While shearing we had a few surprises. When cria are born, sometimes their fiber is tinted by the amniotic fluid in utero. When you decide what color an alpaca's fiber is, you determine it right next to their skin. Well with our juvis Lady Bing and Shamballa, they were not cria shorn and had so much fiber that during this past spring show season it was hard to dig down to get a good reading on their color. And it wasn't just us, color check people had a heck of a time. Plus, both of them had a lot of color variation within their fiber.
Lady Bing's fiber changed several times as it grew out. Shamballa had different colors depending where you opened his fiber up. For show color check they do open the fiber mid way down their blanket, but even that on him wasn't fool proof. Upon shearing, Shamballa, who we thought was beige or light fawn (he showed in both, depending on the show and how they color checked him), is definitely fawn. In fact along is back line he is medium fawn, then it fades down his side. We were surprised how dark it was inside there. He is clearly not beige (though has shown in beige). Lady Bing we thought was light brown or dark fawn (and in fact showed in each class depending on the show color check) and is actually medium fawn. Just goes to show even digging into their fiber with that color chart is not the same has having the fiber shorn off and taking the butt end of the sample to the color chart. Maybe for color check they should cut off a sample so we could really tell :)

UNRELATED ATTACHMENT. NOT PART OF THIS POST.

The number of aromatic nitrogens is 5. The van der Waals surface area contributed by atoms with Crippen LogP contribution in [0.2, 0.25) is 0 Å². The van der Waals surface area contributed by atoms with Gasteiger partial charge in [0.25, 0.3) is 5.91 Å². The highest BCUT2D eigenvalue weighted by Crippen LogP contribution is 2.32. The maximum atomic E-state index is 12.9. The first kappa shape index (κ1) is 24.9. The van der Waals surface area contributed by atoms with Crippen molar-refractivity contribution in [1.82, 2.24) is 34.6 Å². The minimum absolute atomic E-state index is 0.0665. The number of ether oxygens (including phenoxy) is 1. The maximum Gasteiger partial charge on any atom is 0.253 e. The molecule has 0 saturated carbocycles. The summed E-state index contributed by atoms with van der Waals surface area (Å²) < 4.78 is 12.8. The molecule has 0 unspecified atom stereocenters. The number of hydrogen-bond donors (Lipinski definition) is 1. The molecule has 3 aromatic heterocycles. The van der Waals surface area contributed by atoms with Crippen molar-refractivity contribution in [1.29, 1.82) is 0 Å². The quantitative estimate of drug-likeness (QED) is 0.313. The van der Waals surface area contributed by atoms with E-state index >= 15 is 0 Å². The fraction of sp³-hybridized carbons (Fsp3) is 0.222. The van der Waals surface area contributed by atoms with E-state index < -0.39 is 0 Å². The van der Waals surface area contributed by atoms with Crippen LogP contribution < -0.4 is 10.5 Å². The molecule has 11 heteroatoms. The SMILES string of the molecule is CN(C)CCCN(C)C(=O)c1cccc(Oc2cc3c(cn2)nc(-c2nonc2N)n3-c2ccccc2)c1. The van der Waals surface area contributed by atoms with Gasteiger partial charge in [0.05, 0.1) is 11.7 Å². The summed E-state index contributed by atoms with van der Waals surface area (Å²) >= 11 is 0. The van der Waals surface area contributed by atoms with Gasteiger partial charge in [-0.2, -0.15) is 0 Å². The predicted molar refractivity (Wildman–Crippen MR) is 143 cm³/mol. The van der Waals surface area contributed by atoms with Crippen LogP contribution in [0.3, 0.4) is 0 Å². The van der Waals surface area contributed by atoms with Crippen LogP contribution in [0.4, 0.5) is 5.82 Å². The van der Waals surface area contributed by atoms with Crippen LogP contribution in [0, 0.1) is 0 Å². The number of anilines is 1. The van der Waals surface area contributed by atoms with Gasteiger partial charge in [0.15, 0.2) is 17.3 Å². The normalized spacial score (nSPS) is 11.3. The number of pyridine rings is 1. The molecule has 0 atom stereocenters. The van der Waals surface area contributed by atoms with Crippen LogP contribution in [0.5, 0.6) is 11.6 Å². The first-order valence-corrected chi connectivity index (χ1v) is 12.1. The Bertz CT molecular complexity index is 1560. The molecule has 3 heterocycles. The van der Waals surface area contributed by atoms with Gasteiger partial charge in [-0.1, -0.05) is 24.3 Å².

We did unveil a new mystery involving one of the blue eyed white girls we acquired this past year, Gigi. (Please note that we have never produced a blue eyed white. We are careful in our breeding decision to avoid this at any risk, but there are times that it happens when people least expect. Both of the BEW we have acquired came from white dams, in a situation where is wasn't a known risk to the farm making the breeding decisions.) The mystery we uncovered is that this girl has always been clearly a BEW to us. We've dug around in her white fiber. She looks white. She clearly has blue eyes (the bright blue, not the darker blue, but the true light BEW eyes), and we are quite certain she is also deaf (which is why it isn't desirable to produce a blue eyed white, BEW can sometimes be deaf, so no one would purposely produce one). She does fine on our farm, but clearly moves with the herd based on what she sees, not what can be heard. I've snuck up on her before and she doesn't hear me, even if I am loud, it's not until she sees me that she reacts. Her dam is white but her maternal granddam is a harlequin grey. Her sire is also white, but he has been known to produce offspring with a white spot, so he has to be a white spotted white. (I don't think he had enough offspring to know he was a white spotted white when the breeding to produce Gigi was made). The mystery we uncovered is that this girl should have white fiber in order to be the BEW that we've known her to be - except that as J was shearing, we could see other colors mixed in. It was like she has a marbling of fawn mixed into her fiber. It wasn't fading fawn or anything that I have seen before, it was a odd marbling of off white and fawn mixed in with the white. I can't help but wonder if that might be a passed on harlequin marbling in there (or maybe that's just wishful thinking as we are hoping to be able to produce harlequin grey out of her).
Here's her fiber, it's hard to see in the picture, but I've pulled out the butter colored tips here:
On the length of her fiber, it was dirty where it had grow out, bright shiny white in the middle, and butter color near her skin: